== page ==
How to Update your Linux Kernel

Updated by Linode Contributed by Linode

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Which Kernel Am I Running?

Your Linode is capable of running one of three kinds of kernels:

  • An upstream kernel that is maintained and provided by your Linux distribution’s authors (this is also referred to as the distribution-supplied kernel).

  • The Linode kernel. Linode maintains an up-to-date kernel: Linode’s engineering team monitors for new versions of the Linux kernel and then packages them for users shortly after they are available. These kernels are not installed on your filesystem–instead, the Linode Manager supplies them to your system when it boots.

  • A kernel that you compile from source.

The steps needed to update your kernel vary by which kind you are using. To find out which type you’re using, SSH into your Linode and run the following command:

uname -r

If your output contains linode in the version tag, then you are running the Linode kernel:

  
4.14.12-x86_64-linode92

If your output contains generic in the version tag, then you are probably running a distribution-supplied kernel:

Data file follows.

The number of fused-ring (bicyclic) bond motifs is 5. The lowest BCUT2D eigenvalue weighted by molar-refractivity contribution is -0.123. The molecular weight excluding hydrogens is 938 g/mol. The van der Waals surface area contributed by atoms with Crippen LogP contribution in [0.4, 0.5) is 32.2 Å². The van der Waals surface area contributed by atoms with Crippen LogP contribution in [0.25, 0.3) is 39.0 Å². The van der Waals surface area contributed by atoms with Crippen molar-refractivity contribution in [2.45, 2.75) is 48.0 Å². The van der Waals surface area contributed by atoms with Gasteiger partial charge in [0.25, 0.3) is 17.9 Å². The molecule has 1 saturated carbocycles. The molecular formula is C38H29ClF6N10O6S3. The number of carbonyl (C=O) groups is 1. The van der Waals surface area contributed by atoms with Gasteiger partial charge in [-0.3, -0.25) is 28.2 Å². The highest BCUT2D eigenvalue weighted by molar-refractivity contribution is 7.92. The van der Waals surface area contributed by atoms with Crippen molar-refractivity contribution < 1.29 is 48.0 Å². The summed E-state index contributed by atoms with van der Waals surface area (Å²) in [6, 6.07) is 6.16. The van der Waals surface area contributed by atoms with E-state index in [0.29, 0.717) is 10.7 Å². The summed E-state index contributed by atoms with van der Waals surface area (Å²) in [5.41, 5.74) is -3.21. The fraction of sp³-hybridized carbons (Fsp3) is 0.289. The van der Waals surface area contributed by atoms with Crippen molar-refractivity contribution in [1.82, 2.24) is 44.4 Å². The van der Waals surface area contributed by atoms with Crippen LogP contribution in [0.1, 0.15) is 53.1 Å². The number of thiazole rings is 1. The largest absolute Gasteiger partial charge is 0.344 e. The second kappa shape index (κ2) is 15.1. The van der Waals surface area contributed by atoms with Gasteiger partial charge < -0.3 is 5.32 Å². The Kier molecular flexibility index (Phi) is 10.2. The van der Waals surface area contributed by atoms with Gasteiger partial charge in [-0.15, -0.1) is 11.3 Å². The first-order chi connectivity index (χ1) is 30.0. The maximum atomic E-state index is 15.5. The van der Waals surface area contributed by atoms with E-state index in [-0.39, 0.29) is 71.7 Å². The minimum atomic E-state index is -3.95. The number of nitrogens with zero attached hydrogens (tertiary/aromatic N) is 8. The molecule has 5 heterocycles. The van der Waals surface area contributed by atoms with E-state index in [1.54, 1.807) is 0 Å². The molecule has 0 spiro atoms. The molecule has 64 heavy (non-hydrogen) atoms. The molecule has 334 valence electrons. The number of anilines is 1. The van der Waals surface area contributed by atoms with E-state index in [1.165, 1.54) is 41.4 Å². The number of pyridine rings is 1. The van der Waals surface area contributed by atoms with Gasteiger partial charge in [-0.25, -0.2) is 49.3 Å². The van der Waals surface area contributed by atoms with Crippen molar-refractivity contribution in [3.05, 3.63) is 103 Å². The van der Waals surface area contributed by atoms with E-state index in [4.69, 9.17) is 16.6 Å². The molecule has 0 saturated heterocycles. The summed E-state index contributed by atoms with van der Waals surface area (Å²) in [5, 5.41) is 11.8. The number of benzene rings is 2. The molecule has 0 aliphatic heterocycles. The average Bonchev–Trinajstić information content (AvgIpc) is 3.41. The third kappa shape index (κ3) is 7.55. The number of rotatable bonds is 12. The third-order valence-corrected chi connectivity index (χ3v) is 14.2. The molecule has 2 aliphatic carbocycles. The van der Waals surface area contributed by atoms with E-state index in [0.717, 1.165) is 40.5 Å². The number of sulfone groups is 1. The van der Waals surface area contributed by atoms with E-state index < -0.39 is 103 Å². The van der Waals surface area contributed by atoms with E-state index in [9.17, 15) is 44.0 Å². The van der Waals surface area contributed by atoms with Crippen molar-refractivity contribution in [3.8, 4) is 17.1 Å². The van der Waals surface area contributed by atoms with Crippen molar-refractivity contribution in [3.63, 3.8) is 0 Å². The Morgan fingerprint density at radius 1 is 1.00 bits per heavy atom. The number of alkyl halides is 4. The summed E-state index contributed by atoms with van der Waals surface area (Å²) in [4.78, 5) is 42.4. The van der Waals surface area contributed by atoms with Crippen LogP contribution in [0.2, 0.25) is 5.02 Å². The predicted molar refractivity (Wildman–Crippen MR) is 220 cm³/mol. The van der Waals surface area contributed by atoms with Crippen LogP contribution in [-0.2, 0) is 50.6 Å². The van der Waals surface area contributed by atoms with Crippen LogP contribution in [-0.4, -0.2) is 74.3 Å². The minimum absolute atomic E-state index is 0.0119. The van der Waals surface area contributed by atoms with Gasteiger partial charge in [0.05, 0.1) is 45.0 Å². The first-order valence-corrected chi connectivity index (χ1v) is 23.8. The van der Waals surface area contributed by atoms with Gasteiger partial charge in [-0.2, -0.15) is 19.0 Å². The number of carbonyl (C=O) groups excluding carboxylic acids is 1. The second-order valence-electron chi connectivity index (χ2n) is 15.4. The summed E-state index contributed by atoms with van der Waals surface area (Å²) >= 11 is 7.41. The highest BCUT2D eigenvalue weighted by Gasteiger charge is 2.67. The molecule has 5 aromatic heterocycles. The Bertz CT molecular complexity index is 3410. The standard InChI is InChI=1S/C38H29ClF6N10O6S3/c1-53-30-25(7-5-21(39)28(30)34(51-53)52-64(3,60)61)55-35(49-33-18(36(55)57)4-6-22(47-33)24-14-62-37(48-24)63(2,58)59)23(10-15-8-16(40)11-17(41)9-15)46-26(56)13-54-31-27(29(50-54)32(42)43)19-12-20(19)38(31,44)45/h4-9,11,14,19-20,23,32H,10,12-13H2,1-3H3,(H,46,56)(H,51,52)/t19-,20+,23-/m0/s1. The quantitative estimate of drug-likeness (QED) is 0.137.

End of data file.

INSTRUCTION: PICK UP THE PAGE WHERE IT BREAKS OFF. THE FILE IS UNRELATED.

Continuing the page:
44.15.0-29-generic

Update your Linode Kernel

  1. Log in to the Linode Manager.

  2. Navigate to the Linode’s Dashboard and edit the configuration profile.

  3. Under Boot Settings, select Latest 64 Bit and click Save Changes.

  4. Reboot your Linode and verify the kernel version:

    uname -r
    
      
    4.17.15-x86_64-linode115
    
    

Update your Distribution-Supplied Kernel

If you boot your Linode using the GRUB2 or Direct Disk boot setting, your kernel is supplied by your distribution’s maintainers, not Linode. If you’ve compiled your own kernel, download a new set of kernel sources and recompile.

Update your kernel to the latest available version using the distribution’s package manager:

CentOS

sudo yum update kernel

Debian

sudo apt-get update
sudo apt-get upgrade linux-base

Ubuntu

sudo apt-get update
sudo apt-get upgrade

Reboot the Linode. When it comes back up, use the command uname -r to verify which version you are running. It’s recommend that you compare your new kernel version against the patched version given in your distribution’s security bulletin: CentOS; Debian; Ubuntu.

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This guide is published under a CC BY-ND 4.0 license.